Namedr. K Troost

Job details
DescriptionResearcher marine ecology
OrganizationWageningen Research
Organization UnitWageningen Marine Research - Other
Phone+31 317 487 375
Secretarial phone+31 317 480 900
Phone 2
Fax+31 317 487 359
Note for telephonist
Note by telephonist
Visiting addressKorringaweg 7
Postal addressPostbus 77
Regular availability
Mo Tu We Th Fr
Side activities
  • Geen nevenwerkzaamheden - Geen nevenwerkzaamheden
    Aug 2018 - Present


I am a marine ecological researcher with broad knowledge on the role of bivalves in estuarine ecosystems and in-depth knowledge on behaviour of bivalve larvae, bivalve ecophysiology, the Pacific oyster and invasions of marine exotic species in general. At Wageningen Marine Research I mainly work on long-term time series in relation to human induced changes. I am leading several benthos monitoring campaigns such as the annual shellfish survey in Dutch coastal waters. At Wageningen Marine Research we are constantly improving our monitoring techniques and explore innovative techniques such as remote sensing, which makes the job very challenging and interesting. I enjoy the versatility at Wageningen Marine Research, where I can combine my expertise with project management, coaching of colleagues and PhD students, and sticking my feed in the mud myself regularly while participating in the field work in the Wadden Sea and Delta waters.

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  Karin Troost on Linkedin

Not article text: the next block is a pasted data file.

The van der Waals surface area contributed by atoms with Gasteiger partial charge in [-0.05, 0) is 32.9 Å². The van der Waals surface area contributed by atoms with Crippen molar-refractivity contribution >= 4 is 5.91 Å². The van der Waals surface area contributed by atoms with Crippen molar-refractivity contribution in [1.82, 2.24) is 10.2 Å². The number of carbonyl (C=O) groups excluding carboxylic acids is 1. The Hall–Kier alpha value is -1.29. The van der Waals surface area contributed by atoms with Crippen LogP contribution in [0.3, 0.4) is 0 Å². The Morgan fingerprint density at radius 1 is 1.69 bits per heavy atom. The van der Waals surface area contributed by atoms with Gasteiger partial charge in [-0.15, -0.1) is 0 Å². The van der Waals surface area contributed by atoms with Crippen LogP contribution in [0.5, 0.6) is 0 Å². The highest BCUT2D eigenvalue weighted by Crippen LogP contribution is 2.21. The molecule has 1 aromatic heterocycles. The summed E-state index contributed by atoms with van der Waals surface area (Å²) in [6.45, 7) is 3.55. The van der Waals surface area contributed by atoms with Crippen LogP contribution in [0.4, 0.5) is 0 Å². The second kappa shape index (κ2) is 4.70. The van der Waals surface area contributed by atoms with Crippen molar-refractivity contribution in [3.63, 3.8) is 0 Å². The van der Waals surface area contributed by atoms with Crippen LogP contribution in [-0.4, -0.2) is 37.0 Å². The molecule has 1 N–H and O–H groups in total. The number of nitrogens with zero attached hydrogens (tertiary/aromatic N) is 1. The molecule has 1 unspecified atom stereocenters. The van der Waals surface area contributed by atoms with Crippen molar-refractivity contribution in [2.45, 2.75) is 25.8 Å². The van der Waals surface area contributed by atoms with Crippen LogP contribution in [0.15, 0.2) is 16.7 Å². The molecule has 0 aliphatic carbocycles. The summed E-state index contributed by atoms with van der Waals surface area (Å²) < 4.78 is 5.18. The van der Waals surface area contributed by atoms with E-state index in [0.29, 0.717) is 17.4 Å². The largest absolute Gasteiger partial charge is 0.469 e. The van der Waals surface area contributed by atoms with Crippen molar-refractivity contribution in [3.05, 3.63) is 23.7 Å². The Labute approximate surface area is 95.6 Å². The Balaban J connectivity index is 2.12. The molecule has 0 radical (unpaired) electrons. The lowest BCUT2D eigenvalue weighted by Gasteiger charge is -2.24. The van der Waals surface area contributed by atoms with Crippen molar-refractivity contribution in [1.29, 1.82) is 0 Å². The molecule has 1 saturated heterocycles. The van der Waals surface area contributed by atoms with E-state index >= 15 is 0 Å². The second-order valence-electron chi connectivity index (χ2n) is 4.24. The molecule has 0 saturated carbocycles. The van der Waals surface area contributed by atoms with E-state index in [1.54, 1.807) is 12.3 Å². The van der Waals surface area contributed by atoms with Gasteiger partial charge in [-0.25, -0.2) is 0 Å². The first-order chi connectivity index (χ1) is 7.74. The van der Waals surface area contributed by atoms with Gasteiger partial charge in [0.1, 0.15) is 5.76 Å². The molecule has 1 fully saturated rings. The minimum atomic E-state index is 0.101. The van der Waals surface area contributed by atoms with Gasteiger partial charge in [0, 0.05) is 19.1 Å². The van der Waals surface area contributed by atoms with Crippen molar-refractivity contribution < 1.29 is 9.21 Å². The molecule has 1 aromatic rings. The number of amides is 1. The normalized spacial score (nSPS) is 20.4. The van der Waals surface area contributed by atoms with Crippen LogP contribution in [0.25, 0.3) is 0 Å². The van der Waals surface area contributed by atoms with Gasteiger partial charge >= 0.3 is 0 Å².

At Wageningen Marine Research I mainly work on shellfish stock assessments, and improving the techniques we are using. Annually, the stocks of commercially relevant bivalve species in Dutch coastal waters are assessed as a basis for fisheries management (e.g. to determine fisheries quota), commissioned by the Ministry of Economic Affairs and the Dutch Mussel producers' organisation (PO Mossel). Annually, we monitor shellfish stocks in the Dutch Wadden Sea, Delta waters (Oosterschelde and Westerschelde), and the Dutch coastal zone. We focus on the commercial species (mussel, cockle, Pacific oyster, Atlantic jack knife clam and cut trough shell) but register all bivalve species and some other benthic species as well. I lead these surveys, and carry out field work in the Wadden Sea and Delta waters. These surveys started in the early 1990s, which means we now have a dataset of about twenty years. This dataset forms the basis for a variety of studies including impact assessments and studies on ecological functioning, which I am involved in. Additonally, many shorter-term or more localized monitoring projects benefit from the annual shellfish stock assessments, since the sampling can easily be extended to additional locations, and the annual surveys provide shorter-term and more localized monitoring projects with ample reference data for the surrounding area and previous years. I enjoy knitting different monitoring projects together in order to maximize the efficiency (solving power vs costs). Every additional research project involving analysis of the long-term data set gives me the opportunity to learn more from all the data we have collected so far, and to get a better insight in what factors steer the population dynamics we observe. I also enjoy the practical side of this type of work: improving sampling gears, determining the efficiency of sampling gears, and getting my hands and feet dirty in the beautiful surroundings of the Dutch Wadden Sea and Delta waters.

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